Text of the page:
An Introduction to Object-Oriented Programming

By Timothy Budd

Study Guide for Chapter 1

Learning Objectives

After reading this chapter, you should be able to:

Study Questions

You may wish to use the print or save as command on your web browser to produce a copy of this study guide. That way you can fill in the answers to the questions as part of your assimilating the information you learn in this chapter.
  1. What are some of the reasons why object-oriented programming has, in the past decade, become so exceedingly popular?
  2. What do we mean by the term ``software crises''?
  3. Will simply programming in an object oriented language, such as C++, force one to write object-oriented programs? explain.
  4. What did the term ``paradigm'' originally mean? What did it mean to the historian of science Thomas Kuhn? What does it mean in the context of computer languages?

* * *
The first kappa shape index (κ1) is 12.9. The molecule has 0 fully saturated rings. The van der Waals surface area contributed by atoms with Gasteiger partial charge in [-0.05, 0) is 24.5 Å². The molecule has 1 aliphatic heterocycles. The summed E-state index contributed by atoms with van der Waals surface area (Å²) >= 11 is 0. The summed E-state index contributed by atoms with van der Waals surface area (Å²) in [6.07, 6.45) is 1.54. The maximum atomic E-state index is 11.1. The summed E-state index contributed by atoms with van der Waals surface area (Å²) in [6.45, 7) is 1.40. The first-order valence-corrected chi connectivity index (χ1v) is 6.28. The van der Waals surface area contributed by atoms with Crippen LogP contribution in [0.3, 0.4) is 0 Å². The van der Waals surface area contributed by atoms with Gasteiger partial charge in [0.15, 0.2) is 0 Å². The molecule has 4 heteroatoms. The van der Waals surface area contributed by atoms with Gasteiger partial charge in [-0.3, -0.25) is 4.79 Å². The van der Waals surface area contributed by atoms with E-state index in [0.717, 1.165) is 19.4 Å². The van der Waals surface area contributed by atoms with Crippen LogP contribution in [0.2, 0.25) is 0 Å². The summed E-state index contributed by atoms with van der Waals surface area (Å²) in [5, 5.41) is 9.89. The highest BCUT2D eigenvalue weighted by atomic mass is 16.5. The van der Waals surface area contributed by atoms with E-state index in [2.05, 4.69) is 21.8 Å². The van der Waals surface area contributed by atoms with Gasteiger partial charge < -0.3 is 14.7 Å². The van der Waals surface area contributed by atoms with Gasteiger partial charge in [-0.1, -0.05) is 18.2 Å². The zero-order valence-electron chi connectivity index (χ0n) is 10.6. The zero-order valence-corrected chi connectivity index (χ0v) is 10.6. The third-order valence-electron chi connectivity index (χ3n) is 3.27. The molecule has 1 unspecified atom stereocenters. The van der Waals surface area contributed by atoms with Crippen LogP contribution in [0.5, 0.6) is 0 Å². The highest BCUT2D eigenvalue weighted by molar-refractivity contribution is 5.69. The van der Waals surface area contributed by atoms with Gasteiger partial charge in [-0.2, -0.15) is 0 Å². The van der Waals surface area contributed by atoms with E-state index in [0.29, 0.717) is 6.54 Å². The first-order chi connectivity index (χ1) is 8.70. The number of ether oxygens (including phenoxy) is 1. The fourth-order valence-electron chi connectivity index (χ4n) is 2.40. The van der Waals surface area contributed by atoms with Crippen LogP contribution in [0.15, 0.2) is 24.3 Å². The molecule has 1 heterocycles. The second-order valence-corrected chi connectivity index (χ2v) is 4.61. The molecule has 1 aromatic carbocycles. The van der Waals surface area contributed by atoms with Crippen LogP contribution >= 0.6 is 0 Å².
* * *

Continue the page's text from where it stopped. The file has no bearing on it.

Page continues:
5. Explain what we mean by the assertion that the message passing metaphor naturally suggests information hiding.
  6. Provide informal descriptions of the following terms:
    1. object
    2. message
    3. receiver
    4. method
    5. information hiding
    6. instance
    7. class
    8. inheritance
    9. parent class (or superclass)
    10. child class (or subclass)
    11. abstract parent class
  7. Explain how object-oriented message passing is different from a conventional procedure call.
  8. Explain how the object-oriented description of computation differs from the conventional view of a processor reading instructions and accessing memory locations.
  9. Why is it not possible to construct a pure object-oriented language in which ALL action is performed by sending messages?
  10. Discuss how abstraction and information hiding is being used in each of the following programming language constructs:
    1. procedures
    2. modules
    3. abstract data types
    4. objects
  11. Rewrite Parnas's information hiding principles as they would apply to classes, instead of modules.

Contents copyright Timothy Budd, 1995.